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Short Stories

3.5 out of 5 stars 10 customer reviews

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Audio CD, March 9, 1993
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Product Details

  • Audio CD (March 9, 1993)
  • SPARS Code: DDD
  • Number of Discs: 1
  • Label: © 1993 Elektra Entertainment
  • ASIN: B000005J1X
  • Average Customer Review: 3.5 out of 5 stars  See all reviews (10 customer reviews)
  • Amazon Best Sellers Rank: #274,353 in Music (See Top 100 in Music)

Customer Reviews

Top Customer Reviews

Format: Audio CD
This is one absolutely brilliant collection of compositions, from the beginning to the end of this CD, offering 75 minutes of music. It starts with a vivid and pulsating Digital, continues with Willie Dixon's Spoonful, transformed here into some sort of avant-garde blues (!?) performed with an intensity of Jimi Hendrix. Cat O' Nine Tails, appropriately subtitled as "Tex Avery Directs the Marquis de Sade", is a graphic performance, and with its humor, witty references and brief genre zip-zapping throughout the piece it's characteristic for John Zorn. Steven Mackey plays electric guitar with the Kronos Quartet in his own energetic and exiting piece, Physical Property.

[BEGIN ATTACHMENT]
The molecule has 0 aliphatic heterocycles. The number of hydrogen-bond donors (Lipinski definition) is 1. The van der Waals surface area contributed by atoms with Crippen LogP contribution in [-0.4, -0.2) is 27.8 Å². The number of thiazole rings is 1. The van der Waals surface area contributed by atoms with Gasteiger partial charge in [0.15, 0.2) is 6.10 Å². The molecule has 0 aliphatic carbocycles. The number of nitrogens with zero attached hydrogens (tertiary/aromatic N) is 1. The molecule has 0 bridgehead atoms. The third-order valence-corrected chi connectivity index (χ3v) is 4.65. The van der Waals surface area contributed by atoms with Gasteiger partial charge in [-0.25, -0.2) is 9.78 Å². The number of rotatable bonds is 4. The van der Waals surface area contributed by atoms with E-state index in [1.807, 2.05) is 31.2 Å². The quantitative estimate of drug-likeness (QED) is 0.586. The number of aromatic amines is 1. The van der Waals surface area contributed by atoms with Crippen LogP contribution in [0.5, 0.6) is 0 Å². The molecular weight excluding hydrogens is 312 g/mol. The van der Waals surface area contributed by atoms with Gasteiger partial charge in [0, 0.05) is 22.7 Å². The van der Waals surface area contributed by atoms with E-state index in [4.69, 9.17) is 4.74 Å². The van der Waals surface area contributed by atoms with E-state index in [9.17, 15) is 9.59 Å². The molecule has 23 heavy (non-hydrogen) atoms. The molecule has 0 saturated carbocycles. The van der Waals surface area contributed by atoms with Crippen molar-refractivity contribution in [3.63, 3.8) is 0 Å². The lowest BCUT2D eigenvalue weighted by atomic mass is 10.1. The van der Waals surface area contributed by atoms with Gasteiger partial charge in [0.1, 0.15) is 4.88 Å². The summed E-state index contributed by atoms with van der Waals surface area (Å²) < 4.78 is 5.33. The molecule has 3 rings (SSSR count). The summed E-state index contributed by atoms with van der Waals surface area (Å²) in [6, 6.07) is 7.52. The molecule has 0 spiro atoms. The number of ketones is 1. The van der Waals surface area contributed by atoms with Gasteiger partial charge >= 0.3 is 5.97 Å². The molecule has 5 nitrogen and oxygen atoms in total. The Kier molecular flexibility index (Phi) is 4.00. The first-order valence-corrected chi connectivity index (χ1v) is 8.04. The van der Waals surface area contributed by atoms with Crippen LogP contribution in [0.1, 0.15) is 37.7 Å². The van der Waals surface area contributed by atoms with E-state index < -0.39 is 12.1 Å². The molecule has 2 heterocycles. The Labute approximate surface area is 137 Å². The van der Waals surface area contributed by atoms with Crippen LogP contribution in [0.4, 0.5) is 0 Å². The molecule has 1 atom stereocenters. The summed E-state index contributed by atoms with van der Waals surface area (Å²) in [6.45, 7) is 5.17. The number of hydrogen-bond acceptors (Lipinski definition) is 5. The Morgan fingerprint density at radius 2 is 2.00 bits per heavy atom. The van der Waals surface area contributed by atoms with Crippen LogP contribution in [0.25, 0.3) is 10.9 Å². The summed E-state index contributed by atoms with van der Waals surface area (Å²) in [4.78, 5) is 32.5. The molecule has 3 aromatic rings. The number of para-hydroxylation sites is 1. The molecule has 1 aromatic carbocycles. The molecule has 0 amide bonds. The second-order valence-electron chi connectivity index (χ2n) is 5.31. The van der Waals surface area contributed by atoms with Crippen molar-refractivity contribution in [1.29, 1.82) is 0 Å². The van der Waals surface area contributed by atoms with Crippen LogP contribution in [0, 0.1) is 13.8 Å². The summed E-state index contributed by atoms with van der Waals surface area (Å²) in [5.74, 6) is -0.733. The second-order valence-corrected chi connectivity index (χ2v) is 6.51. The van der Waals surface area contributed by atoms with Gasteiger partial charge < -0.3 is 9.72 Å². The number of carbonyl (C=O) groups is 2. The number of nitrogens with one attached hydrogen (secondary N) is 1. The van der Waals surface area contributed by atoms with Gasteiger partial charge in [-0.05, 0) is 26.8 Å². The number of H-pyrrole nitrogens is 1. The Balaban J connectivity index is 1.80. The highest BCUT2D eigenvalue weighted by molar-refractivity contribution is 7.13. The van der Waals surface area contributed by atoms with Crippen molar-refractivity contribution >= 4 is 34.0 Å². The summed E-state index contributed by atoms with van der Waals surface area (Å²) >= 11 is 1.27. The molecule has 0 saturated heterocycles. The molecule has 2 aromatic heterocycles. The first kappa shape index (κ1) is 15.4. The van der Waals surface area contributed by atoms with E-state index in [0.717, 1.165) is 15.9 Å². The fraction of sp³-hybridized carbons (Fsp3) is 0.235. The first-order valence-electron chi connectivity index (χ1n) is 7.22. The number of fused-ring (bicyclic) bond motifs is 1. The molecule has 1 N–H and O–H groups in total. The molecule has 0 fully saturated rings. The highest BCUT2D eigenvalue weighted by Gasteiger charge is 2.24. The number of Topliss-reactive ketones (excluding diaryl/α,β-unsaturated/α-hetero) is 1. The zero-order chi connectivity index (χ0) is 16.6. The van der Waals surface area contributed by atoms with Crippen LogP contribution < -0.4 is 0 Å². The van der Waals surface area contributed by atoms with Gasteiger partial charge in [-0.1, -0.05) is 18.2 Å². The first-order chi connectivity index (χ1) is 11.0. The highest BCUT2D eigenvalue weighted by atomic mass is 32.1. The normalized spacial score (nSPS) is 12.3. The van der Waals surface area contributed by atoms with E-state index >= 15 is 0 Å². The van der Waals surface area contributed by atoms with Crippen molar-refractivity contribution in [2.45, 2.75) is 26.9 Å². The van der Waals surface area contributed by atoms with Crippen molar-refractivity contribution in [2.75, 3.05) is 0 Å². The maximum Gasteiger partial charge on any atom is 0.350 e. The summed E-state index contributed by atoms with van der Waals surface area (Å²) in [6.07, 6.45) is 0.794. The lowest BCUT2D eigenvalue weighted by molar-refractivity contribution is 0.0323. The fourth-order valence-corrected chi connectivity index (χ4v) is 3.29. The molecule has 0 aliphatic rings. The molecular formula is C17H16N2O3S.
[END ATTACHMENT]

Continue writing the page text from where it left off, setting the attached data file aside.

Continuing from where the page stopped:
Scott Johnson's 13 minutes long Soliloquy makes me think that I have an advantage in not being a native English speaker because the sense of music of the foreign language always remains (at least to me it does). The inherent music in one's own mother tongue with all its melody, rhythm and texture usually goes unnoticed. By using the short edited parts, or "loops", of I.F. Stone's lecture I feel Kronos does exactly that: brings out the music of the English language and accentuates it with their own instrumental backing. It's a functional and artistically justified method, I feel, justified by the beauty of the composition and the text itself.
One of the highlights of the CD is certainly Sofia Gubaidulina's Quartet No. 2. It brings a sense of eeriness and menace, maintaining the suspense, not unlike some of impressive and disturbing compositions of Krzysztof Penderecki. It would certainly quality as "musica non grata" to the totalitarian Soviet regime of the former USSR, Gubaidulina's country of birth.
John Oswald's Spectre is an experience for itself.
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Format: Audio CD Verified Purchase
Love this! The Kronos Quartet is like no other. Totally innovative and unexpected. Short Stories is no exception. Warning!!! You must have an open mind (and ear) to this style of music. It is simply "out there" but the creativity is unsurpassed.
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Format: Audio CD Verified Purchase